Deconstructing the Presidential Candidates' Town Hall Debate
The Oct. 7 town hall-style presidential debate provided yet another opportunity for Sen. Barack Obama and Sen. John McCain to create defining moments in their run for the White House.
We asked Stephanie Scotti, an executive speech coach and communication skills expert, to watch the debate and see what lessons could be gleaned from analyzing Obama and McCain's extemporaneous speaking styles.
Scotti looked for the senators' most effective skills, as well as those skills they lacked or used poorly during this high-stakes presentation. Attention to the clock, anyone?
Obama's Strengths: Charisma and Alignment
Obama has repeatedly been described as a charismatic speaker, but what does he do that projects this image? What he does is definable, and you can do it, too.
- From the moment Obama walked on stage he maintained direct eye contact either with the live audience, McCain or the moderator.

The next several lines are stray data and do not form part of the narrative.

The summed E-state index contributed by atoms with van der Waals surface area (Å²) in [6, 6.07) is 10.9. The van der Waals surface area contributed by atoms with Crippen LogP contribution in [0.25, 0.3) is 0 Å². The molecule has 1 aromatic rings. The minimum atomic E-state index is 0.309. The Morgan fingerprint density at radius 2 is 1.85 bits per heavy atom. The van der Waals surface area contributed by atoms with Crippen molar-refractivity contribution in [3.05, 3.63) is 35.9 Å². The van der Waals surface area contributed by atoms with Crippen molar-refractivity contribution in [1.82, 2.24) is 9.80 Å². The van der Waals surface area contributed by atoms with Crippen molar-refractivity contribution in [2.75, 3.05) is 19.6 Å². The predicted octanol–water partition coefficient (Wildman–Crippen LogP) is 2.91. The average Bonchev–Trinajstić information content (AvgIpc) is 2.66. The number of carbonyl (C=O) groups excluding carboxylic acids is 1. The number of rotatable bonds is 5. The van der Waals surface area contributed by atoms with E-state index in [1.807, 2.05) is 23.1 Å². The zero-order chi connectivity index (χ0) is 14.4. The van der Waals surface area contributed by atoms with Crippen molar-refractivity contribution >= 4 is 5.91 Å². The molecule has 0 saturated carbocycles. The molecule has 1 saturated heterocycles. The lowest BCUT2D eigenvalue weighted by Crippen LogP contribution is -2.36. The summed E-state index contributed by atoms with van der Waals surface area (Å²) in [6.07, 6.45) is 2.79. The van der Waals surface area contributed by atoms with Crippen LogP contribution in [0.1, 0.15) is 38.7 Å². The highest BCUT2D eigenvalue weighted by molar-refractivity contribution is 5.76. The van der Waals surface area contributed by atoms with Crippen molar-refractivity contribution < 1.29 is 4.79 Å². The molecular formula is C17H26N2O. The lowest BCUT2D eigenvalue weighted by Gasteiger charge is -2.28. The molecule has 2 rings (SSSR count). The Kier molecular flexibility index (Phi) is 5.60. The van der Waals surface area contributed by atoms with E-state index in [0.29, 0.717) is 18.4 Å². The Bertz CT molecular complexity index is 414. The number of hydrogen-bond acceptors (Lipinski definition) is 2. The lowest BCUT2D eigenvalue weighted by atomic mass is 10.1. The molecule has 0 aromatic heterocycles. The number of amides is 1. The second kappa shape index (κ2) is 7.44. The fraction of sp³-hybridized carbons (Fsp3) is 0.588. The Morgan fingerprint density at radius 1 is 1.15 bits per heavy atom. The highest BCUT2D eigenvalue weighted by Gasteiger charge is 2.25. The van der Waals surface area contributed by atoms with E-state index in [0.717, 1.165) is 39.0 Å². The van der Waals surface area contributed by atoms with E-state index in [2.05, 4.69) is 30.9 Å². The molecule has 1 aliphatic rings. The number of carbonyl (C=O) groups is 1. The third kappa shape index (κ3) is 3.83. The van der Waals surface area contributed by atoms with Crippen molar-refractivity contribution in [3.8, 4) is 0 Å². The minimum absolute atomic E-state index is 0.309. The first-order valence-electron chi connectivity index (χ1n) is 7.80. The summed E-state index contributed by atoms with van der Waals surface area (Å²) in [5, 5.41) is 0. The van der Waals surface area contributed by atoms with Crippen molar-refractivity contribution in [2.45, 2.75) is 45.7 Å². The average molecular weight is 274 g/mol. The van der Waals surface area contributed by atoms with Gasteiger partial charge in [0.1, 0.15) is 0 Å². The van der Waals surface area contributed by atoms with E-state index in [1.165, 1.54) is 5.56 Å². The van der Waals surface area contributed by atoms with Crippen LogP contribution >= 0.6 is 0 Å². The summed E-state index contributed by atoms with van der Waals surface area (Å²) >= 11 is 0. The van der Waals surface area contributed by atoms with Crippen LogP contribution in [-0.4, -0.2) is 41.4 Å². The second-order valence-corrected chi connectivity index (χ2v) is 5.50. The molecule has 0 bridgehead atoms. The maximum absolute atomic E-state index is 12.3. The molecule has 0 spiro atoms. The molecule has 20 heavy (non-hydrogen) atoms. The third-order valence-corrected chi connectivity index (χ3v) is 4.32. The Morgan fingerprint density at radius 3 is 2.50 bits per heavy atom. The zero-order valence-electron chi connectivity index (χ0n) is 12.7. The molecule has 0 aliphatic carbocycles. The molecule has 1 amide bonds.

Takeaway: Eye contact is critical to building rapport and establishing credibility. The rule of thumb is 90 percent direct, roving and continuous eye contact. Spread your gaze across the audience, remembering to engage with people at the very back, the far sides and those up front.
- Obama had fluidity in his movement that conveyed confidence. His stance, gestures, physical movement, as well as his voice, worked together to support his message. When he was passionate, you heard it in his vocal inflection, and you saw it in his strong posture, assertive gestures and animated facial expression.
Takeaway: Believe in your message. When you do, your words and your body are more apt to be aligned, and you will avoid sending a potentially mixed message. An example of misalignment: If your message is one of action but your body is relaxed and casual, you send two different signals. Listeners are more likely to "hear" your non-verbal communication.
- Did you notice Obama's ease with the hand-held microphone? His ability to pass it back and forth allowed him to gesture with both sides of his body. The microphone neither restricted his movement nor got in the way. It was clear this wasn't the first time he'd used a hand-held mic.